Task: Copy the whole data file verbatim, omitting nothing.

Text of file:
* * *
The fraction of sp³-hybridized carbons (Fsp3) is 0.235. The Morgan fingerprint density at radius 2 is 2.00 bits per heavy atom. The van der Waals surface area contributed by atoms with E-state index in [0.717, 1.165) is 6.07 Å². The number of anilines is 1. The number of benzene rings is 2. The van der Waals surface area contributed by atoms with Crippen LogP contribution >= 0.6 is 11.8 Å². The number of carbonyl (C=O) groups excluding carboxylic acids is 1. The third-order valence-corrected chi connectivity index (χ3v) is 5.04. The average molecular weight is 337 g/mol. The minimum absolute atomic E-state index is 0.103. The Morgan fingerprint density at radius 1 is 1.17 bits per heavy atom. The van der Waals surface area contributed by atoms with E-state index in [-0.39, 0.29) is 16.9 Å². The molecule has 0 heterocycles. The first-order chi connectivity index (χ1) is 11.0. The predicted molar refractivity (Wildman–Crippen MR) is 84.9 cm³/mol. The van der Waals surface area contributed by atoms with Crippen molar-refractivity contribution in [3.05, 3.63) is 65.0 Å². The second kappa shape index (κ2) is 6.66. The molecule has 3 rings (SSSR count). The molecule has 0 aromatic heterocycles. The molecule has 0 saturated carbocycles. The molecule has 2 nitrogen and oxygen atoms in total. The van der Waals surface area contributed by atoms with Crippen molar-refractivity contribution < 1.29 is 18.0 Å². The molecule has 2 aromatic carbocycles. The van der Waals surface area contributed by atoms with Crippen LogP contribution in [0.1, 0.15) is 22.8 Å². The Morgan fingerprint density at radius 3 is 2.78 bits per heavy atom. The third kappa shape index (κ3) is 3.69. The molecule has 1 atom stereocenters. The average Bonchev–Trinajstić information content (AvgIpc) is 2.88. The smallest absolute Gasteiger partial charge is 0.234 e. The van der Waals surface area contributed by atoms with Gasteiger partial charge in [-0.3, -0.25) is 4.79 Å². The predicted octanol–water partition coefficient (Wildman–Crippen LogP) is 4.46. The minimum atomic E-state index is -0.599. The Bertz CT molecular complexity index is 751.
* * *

The fraction of sp³-hybridized carbons (Fsp3) is 0.235. The Morgan fingerprint density at radius 2 is 2.00 bits per heavy atom. The van der Waals surface area contributed by atoms with E-state index in [0.717, 1.165) is 6.07 Å². The number of anilines is 1. The number of benzene rings is 2. The van der Waals surface area contributed by atoms with Crippen LogP contribution >= 0.6 is 11.8 Å². The number of carbonyl (C=O) groups excluding carboxylic acids is 1. The third-order valence-corrected chi connectivity index (χ3v) is 5.04. The average molecular weight is 337 g/mol. The minimum absolute atomic E-state index is 0.103. The Morgan fingerprint density at radius 1 is 1.17 bits per heavy atom. The van der Waals surface area contributed by atoms with E-state index in [-0.39, 0.29) is 16.9 Å². The molecule has 0 heterocycles. The first-order chi connectivity index (χ1) is 11.0. The predicted molar refractivity (Wildman–Crippen MR) is 84.9 cm³/mol. The van der Waals surface area contributed by atoms with Crippen molar-refractivity contribution in [3.05, 3.63) is 65.0 Å². The second kappa shape index (κ2) is 6.66. The molecule has 3 rings (SSSR count). The molecule has 0 aromatic heterocycles. The molecule has 0 saturated carbocycles. The molecule has 2 nitrogen and oxygen atoms in total. The van der Waals surface area contributed by atoms with Crippen molar-refractivity contribution < 1.29 is 18.0 Å². The molecule has 2 aromatic carbocycles. The van der Waals surface area contributed by atoms with Crippen LogP contribution in [0.1, 0.15) is 22.8 Å². The Morgan fingerprint density at radius 3 is 2.78 bits per heavy atom. The third kappa shape index (κ3) is 3.69. The molecule has 1 atom stereocenters. The average Bonchev–Trinajstić information content (AvgIpc) is 2.88. The smallest absolute Gasteiger partial charge is 0.234 e. The van der Waals surface area contributed by atoms with Gasteiger partial charge in [-0.3, -0.25) is 4.79 Å². The predicted octanol–water partition coefficient (Wildman–Crippen LogP) is 4.46. The minimum atomic E-state index is -0.599. The Bertz CT molecular complexity index is 751.